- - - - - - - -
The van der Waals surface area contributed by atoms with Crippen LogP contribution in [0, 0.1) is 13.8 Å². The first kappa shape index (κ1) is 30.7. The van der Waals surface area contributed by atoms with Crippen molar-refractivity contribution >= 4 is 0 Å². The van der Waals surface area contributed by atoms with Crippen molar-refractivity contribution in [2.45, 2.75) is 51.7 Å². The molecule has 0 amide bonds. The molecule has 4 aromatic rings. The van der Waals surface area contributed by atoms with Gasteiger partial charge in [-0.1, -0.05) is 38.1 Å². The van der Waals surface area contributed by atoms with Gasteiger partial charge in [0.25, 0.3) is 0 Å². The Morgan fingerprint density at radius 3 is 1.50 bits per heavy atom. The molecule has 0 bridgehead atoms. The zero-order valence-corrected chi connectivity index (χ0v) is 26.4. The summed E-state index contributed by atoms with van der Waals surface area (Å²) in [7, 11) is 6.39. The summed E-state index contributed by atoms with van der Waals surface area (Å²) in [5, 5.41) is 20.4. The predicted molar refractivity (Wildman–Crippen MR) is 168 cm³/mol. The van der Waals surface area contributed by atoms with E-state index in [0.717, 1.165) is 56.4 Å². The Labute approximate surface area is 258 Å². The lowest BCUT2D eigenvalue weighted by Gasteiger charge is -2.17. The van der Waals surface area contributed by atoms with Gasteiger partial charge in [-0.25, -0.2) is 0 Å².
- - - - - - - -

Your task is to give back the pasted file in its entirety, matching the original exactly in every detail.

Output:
The van der Waals surface area contributed by atoms with Crippen LogP contribution in [0, 0.1) is 13.8 Å². The first kappa shape index (κ1) is 30.7. The van der Waals surface area contributed by atoms with Crippen molar-refractivity contribution >= 4 is 0 Å². The van der Waals surface area contributed by atoms with Crippen molar-refractivity contribution in [2.45, 2.75) is 51.7 Å². The molecule has 0 amide bonds. The molecule has 4 aromatic rings. The van der Waals surface area contributed by atoms with Gasteiger partial charge in [-0.1, -0.05) is 38.1 Å². The van der Waals surface area contributed by atoms with Gasteiger partial charge in [0.25, 0.3) is 0 Å². The Morgan fingerprint density at radius 3 is 1.50 bits per heavy atom. The molecule has 0 bridgehead atoms. The zero-order valence-corrected chi connectivity index (χ0v) is 26.4. The summed E-state index contributed by atoms with van der Waals surface area (Å²) in [7, 11) is 6.39. The summed E-state index contributed by atoms with van der Waals surface area (Å²) in [5, 5.41) is 20.4. The predicted molar refractivity (Wildman–Crippen MR) is 168 cm³/mol. The van der Waals surface area contributed by atoms with E-state index in [0.717, 1.165) is 56.4 Å². The Labute approximate surface area is 258 Å². The lowest BCUT2D eigenvalue weighted by Gasteiger charge is -2.17. The van der Waals surface area contributed by atoms with Gasteiger partial charge in [-0.25, -0.2) is 0 Å².